The death on Tuesday of the brave Cuban democracy advocate Orlando Zapata Tamayo is a tragedy, and like many tragedies there are things the world can learn from it.

First, while there has now been almost worldwide condemnation of his death and a call on the Cuban government to release all political prisoners, there are still those who would turn a blind eye on what can only be described as an act of murder. Even some who have expressed their “regrets” for Zapata Tamayo’s death would do so while embracing his executioners. During his trip to Cuba this week, Brazilian President Lula said he “deeply regretted” the death of Orlando Zapata Tamayo prior to a meeting with Raul Castro in the Presidential Palace. While I am not suggesting foreign heads of State should not meet with members of the Cuban government, I do believe that the president of one of the region’s largest democracies and someone who pretends to be a leader in the region would do well to exert some of that leadership on behalf of freedom and human rights and not just to appease leftists within his party and secure his nation’s investments in Cuba. Meanwhile, we have yet to hear the condemnation from the governments of Venezuela, Nicaragua, Bolivia and Ecuador.

Secondly, there appears to be no limit to the cruelty of the Cuban regime nor to the innocent lives it will spare in the name of “preserving” the revolution. While Raul Castro issued an unprecedented statement “lamenting” Zapata Tamayo’s death, he only did so under the pressure of a visit by a foreign head of state and qualified it by blaming the “United States’ hostility toward the island” for his death. Any hope that may have existed that Raul Castro would allow greater personal freedoms once he assumed power have been squashed by a wave of constant repressive acts on peaceful dissidents since he took over for his older brother. What until now had been brief detentions and beatings has now been raised to a new level. The government headed by Raul Castro is now responsible for consciously and purposely letting an innocent and peaceful man die of starvation because his beliefs in human rights and freedom represented such a threat to its hold on power.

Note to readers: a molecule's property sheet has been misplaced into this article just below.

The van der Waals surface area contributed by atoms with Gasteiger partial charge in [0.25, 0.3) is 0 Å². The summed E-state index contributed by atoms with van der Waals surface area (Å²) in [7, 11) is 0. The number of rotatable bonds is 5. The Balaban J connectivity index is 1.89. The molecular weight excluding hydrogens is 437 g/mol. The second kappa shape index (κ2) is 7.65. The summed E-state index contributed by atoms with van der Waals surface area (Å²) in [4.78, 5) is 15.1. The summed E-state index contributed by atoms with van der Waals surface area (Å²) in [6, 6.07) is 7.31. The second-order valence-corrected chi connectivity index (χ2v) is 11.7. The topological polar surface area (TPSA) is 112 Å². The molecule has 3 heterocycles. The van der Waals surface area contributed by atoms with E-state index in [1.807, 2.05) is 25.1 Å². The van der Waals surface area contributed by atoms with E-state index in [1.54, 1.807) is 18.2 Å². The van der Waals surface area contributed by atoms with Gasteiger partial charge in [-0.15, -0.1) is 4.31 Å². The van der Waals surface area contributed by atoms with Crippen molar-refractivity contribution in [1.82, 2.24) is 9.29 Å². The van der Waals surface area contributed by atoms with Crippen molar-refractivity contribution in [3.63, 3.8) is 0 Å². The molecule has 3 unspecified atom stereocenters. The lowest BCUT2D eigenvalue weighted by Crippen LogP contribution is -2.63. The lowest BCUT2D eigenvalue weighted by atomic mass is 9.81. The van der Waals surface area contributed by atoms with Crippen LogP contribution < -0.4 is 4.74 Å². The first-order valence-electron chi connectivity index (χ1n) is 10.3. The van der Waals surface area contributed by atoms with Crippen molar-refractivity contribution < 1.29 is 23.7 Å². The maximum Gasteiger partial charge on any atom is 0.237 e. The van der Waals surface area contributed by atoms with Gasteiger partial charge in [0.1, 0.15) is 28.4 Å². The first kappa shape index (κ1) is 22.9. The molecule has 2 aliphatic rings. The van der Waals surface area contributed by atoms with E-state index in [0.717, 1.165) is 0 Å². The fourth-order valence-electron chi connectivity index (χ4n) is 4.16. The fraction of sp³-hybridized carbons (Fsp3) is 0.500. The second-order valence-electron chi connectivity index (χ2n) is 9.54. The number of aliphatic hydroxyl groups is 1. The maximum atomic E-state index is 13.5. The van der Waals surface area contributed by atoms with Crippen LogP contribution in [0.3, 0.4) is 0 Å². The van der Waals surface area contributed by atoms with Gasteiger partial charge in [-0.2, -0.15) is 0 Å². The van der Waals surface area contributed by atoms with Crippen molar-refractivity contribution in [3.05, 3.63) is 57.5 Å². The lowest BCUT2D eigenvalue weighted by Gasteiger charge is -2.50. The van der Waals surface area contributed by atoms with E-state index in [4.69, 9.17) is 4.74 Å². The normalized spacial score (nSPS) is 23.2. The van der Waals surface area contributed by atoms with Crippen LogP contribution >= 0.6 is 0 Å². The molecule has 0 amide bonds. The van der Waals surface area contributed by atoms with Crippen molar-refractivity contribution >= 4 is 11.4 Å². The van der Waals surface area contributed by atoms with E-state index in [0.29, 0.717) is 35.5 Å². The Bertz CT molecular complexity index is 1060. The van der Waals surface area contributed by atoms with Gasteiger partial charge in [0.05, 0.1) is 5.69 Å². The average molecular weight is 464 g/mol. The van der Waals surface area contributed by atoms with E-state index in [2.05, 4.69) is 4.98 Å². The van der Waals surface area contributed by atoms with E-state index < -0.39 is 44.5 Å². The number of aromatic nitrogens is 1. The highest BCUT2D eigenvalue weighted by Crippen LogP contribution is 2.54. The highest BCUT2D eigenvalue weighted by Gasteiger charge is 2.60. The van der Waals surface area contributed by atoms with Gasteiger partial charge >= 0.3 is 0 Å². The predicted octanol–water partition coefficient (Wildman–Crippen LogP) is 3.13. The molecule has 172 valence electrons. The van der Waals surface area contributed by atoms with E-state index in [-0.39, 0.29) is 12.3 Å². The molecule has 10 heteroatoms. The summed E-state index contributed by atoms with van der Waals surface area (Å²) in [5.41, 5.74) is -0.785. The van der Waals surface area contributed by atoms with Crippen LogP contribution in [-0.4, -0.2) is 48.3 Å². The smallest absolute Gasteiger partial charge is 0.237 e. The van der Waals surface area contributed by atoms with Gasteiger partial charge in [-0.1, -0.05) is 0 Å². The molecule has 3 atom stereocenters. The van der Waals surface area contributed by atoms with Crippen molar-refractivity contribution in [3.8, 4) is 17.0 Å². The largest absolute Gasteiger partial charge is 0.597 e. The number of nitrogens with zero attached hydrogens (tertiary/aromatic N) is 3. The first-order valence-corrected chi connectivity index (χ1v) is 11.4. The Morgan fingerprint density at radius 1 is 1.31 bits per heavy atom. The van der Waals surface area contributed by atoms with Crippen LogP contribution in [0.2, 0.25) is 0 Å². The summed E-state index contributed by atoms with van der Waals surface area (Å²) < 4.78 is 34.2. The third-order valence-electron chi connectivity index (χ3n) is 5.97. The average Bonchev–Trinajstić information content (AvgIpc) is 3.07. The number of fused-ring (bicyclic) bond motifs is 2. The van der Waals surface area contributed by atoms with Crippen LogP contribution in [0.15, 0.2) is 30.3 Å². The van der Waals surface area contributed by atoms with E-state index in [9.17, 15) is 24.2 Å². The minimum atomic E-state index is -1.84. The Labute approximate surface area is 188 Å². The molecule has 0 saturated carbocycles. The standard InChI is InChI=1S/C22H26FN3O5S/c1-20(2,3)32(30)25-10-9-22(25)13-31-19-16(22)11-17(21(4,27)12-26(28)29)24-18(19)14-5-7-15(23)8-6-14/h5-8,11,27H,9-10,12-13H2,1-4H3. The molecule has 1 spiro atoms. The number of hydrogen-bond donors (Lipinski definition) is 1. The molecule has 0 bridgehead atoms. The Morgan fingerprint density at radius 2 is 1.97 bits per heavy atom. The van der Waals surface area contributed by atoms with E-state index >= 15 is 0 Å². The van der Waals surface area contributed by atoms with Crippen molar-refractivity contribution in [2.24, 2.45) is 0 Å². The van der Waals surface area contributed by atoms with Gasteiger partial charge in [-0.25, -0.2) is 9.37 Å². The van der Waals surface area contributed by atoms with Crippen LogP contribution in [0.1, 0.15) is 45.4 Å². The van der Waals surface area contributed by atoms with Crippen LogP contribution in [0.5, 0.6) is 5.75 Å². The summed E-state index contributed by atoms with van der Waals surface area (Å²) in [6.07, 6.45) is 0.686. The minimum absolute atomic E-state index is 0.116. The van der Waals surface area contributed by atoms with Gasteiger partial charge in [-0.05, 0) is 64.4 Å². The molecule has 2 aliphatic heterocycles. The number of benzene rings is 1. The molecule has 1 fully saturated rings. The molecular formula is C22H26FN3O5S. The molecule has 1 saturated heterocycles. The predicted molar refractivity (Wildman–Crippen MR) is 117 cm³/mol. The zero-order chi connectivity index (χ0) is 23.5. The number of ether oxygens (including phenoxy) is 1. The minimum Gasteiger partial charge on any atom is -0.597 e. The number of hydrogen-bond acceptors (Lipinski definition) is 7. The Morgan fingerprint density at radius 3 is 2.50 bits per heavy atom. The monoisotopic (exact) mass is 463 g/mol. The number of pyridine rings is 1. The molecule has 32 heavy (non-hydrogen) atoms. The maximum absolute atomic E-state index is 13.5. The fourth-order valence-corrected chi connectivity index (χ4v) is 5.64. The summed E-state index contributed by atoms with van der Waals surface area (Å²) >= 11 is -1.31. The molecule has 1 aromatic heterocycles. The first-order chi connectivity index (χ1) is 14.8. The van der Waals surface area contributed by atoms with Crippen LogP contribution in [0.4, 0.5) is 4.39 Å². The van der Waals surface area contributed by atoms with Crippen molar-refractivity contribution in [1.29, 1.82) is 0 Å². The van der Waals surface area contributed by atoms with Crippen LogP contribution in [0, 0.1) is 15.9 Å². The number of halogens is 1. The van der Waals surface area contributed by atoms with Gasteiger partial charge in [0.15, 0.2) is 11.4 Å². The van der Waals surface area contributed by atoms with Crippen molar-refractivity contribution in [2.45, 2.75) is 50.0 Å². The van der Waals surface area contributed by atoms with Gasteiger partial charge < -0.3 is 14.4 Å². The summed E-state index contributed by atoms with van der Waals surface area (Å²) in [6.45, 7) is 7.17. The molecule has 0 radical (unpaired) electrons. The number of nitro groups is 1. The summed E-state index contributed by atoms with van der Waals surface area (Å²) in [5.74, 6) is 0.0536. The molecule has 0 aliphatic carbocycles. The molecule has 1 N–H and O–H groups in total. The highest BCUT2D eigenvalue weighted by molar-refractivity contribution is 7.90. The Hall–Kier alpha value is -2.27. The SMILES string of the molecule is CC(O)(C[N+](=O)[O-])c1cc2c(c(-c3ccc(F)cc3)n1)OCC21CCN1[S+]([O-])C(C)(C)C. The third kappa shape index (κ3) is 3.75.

Finally, what the world can learn from the death of Orlando Zapata Tamayo is that Cuba’s democracy advocates are brave, peaceful men and women who believe deeply in the cause of freedom and human rights and are willing to risk their own lives to stand up for what is right. Even when faced with a regime that would harass and beat the wives of political prisoners for marching peacefully down the street, kidnap and beat a woman for blogging about the hardships of everyday life in Cuba, or even let a man die of starvation because it was so threatened by what he represents. Cuba’s democracy advocates have shown a willingness to sacrifice more on behalf of the Cuban people than any of the privileged class that make up the Cuban government.

In the coming days, Orlando Zapata Tamayo’s family and friends will mourn his death, the international community will either issue statements of condemnation or turn a blind eye and the Cuban government will try to manage an increasingly difficult situation that could have been easily avoided by valuing the life of its citizens more than its desire to silence their voices. I suspect however, that the final chapter of Orlando Zapata Tamayo’s legacy has not yet been written.   



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Date Title
2/25/10 Current Record